Minimally Invasive Knee Surgery


Dr. Michael Rieber is one of the foremost orthopedists treating sports injuries and knee pain in the New Jersey area, and has offices conveniently located in Newark and Livingston. He believes that conservative treatments, such as physical therapy or a regimen of pain medication, are among the best solutions for knee pain. However, not all knee pain can be dealt with through noninvasive measures, and surgery may be recommended to patients with more serious musculoskeletal conditions. In these cases, minimally invasive surgical (MIS) methods are preferred. Dr. Rieber has many years of experience with arthroscopy and other minimally invasive techniques. Minimally invasive procedures are great for treating athletes and older patients alike, quickly returning them to active lifestyles and allowing them to walk and move without pain again.

Partial Knee Replacement - Minimally Invasive Joint Replacement

Minimally invasive knee replacement surgery involves the removal and replacement of an affected knee joint through a smaller incision than standard total-open knee replacement surgery. Using prosthetics that have been engineered to feel as natural as possible and made with biocompatible materials that ensure comfort and support, the surgeon replaces the diseased or damaged knee joint with a prosthetic joint, made to mimic the function of a natural knee. With current techniques, 90% to 95% of minimally invasive knee replacement surgeries last more than 15 years.

Partial knee replacement allows an orthopedic surgeon to remove the damaged portion of the knee while leaving the rest of healthy knee intact. As less of the knee must be removed, the incision size is subsequently smaller, and less manipulation of the muscles and tendons occurs, which provides patients with benefits such as reduced scarring and faster post-operative recovery time.

Knee Replacement

When nonsurgical treatments such as physical therapy, cortisone injections, or pain medications, have failed to relieve pain and other limiting conditions associated with osteoarthritis or extensive damage to the joint, knee replacement surgery is recommended. The goal of knee replacement is to remove diseased or damaged portions of the knee and then replace them with precise prosthetic components that allow for relatively normal function and activity over longer periods of time.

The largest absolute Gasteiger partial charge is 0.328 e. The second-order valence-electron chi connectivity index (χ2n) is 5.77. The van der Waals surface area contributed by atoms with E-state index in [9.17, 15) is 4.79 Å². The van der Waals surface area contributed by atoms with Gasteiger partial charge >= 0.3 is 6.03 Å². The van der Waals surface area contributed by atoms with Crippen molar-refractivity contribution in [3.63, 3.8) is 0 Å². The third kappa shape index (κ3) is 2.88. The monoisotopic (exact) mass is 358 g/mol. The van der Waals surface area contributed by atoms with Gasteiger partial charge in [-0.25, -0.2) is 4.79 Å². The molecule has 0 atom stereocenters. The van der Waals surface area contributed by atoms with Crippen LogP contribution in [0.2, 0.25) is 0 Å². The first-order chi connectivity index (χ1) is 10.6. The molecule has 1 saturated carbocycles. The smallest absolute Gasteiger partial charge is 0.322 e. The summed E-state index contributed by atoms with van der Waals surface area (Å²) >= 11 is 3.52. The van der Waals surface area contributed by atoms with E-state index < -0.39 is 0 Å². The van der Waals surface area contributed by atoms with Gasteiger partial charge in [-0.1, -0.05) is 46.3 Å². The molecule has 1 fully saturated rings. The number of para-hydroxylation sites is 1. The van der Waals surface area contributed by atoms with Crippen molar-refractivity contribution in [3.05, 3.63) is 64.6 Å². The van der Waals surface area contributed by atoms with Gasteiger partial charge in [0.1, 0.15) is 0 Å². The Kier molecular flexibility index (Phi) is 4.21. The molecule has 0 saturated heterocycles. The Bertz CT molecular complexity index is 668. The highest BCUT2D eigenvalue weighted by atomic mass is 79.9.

Indications for Knee Replacement

When climbing stairs, walking long distances and other routine activities become painful and difficult, knee replacement surgery may be recommended to restore previous function and comfort levels. Knee surgery can also become a necessity when other pain management treatments and noninvasive measures, such as medications, exercise, weight loss, and activity modification do not work.

Knee Arthroscopy

Arthroscopy is a minimally invasive technique that orthopedic surgeons use when treating sports medicine injuries such as ligament and cartilage tears – two of the most common being ACL tears and meniscal tears. Arthroscopy allows the orthopedic surgeon to perform the procedure through a pair of small incisions in the knee that ultimately provide a quicker recovery with fewer complications when compared to an open, more invasive surgery.

During an arthroscopic procedure, the surgeon first makes an incision just large enough to insert the arthroscope (a fiber-optic camera that sends real-time images to a computer monitor), which gives the surgeon a clear image of the knee joint from inside. The surgeon then makes a second incision to insert the pen-sized operating instruments to perform the minimally invasive procedure.

(on the left) The entire knee joint is replaced. In partial, or unicompartmental knee replacement (on the right), the surgeon only replaces the damaged part of the knee.

Image courtesy of the American Academy of Orthopaedic Surgeons (AAOS).

Types of Knee Replacement

There are many different types and designs of artificial knees. Most consist of three components:

• Femoral component, which is the part that attaches to the thigh bone.

• Tibial component, the part that attaches to the shin bone.

• Patellar component, the knee cap.

Cemented and Uncemented Joint Components

Joint components may also be attached to your own bone in different ways. Most are cemented with a special joint glue into your existing bone; others rely on a process called biologic fixation to hold them in place. This means that the parts are made with a porous surface, and over time your own bone grows into the joint surface to secure them. In some cases, surgeons use a combination of cemented and uncemented parts. This is referred to as a hybrid implant.

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